Creative Non-Fiction

The” Physicalization” of a Life United

I’ve grown accustomed to wearing both my wedding band and my engagement ring; I have, in fact, had them soldered together.  As with any piece of jewelry, or new accessory or apparatus, I needed to get used to wearing it.  My ring has not left my appointed finger since I received it, save the few days it took to get sized and soldered.  At first I felt as though I might have to return the ring for something different for even though it was beautiful the combination of the sharp cut of the gold and the jagged, brilliant diamonds left my surrounding fingers raw.  My ring was a small merciless saw slicing my flesh with each movement of my fingers.  I surely could not keep it.

It is no accident that  a wedding band is shaped from a semi-pliable metal set with one of the strongest substances on earth creating a piece of jewelry, a  physical reminder, that is strong, brilliant, beautiful, heavy and hard.

I sometimes wonder how I can wear both my old jewelry and my new jewelry for fear they will clash.  Pieces of deep meaning and beauty lay obsolete while I try to integrate them into my new role’s wardrobe,  generating a fear my past will be eradicated, my identity obscured behind layers of dust and tarnish.  It has become clear I need a third piece containing elements of the old and the new, the past and the present, him and me that will create a coherent and seamless version of my past and future self.

I have developed an instinctive thumb/ring twisting motion which I use to ensure the ring has not annoyingly twisted out of position or to purposely twist its diamond away from my daughter’s delicate face and flesh or my husband’s aching back.  Glancing down I notice just how much my ring emphasizes and accentuates the slenderness and seeming fragility and simultaneous roughness of my fingers.  My ring is perfectly situated upon my appointed finger and as I slip it off to study my hands I can see just how odd my finger now looks without its specified adornment.  While wearing my ring, my finger looks natural, whole and normal.  But in its absence, the indents it has created are apparent and odd-looking, abnormal and unnatural.  My ring visualizes my incompleteness and my inherently human imperfections.  For all of its strength, stubbornness and immobility, even the thickest most seemingly immobile band has conformed to more comfortably fit my finger’s shape just as my finger has melded into a more ring friendly shape.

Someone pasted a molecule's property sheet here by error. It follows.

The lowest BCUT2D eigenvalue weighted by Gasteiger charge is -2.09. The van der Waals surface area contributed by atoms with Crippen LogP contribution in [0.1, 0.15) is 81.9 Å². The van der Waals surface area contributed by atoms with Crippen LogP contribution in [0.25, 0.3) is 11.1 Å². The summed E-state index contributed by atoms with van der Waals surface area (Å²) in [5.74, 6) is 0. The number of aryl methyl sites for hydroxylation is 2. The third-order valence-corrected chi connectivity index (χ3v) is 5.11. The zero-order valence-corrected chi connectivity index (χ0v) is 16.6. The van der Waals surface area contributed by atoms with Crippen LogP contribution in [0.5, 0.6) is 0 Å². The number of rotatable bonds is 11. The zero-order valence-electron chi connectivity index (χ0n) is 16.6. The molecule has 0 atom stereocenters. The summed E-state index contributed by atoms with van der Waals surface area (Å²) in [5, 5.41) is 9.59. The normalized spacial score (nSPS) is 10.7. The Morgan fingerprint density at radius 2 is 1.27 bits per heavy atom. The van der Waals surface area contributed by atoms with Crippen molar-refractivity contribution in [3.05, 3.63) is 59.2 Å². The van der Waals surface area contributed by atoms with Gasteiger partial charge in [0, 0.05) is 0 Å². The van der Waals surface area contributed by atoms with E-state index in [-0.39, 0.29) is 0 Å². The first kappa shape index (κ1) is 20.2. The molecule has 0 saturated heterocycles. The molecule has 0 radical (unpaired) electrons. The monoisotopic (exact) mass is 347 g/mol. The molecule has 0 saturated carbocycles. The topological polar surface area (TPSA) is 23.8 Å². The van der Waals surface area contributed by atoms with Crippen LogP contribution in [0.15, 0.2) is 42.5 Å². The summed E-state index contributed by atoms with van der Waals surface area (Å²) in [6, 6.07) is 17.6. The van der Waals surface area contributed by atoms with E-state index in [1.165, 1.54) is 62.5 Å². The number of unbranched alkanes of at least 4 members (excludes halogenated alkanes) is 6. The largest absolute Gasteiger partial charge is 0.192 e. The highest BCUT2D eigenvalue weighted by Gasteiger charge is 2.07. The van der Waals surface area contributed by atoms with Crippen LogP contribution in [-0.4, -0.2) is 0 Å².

Time’s passage has made me more comfortable with my ring.  I feel the impact of its absence and seldom realize its presence, yet there are moments when the old callused – like patches of skin on my surrounding fingers once again become delicate, fragile and irritated by my very visible treasure’s stingingly sharp edges.  My ring, as all wedding rings, was undoubtedly carefully and painstakingly fashioned and welded to create an outward expression of this otherwise intangible entity of marriage.

More than status, much more than continuity and more than commitment a wedding band is the “physicalization” of a life united with another in the institution of marriage.  We strengthen one another yet struggle not to be weakened by our differences.  We transform our pasts, events, times, places and people, personalities and passions, all that has molded and shaped us into our present being, realizing we must refashion our definitions of self and life, love and togetherness.

My ring has taken a lot of getting used to and my fingers likely are still adjusting. It may never quite fit perfectly or comfortably but no matter how long I have it I will love it, think it beautiful and totally disregard it; it will always at times be irritating and down right hurtful and get in the way.  Its brilliance is already caked with soap and muck; it needs a cleaning to restore its original luster, yet no matter how often or diligently I clean my ring it will never again be possessive of its excitement of newness; yet the blinding brilliance of newness and lack of personalization no longer appeals to me.  In its absence my finger is barren and my soul empty.  To replace my ring would be erroneous and frankly impossible.


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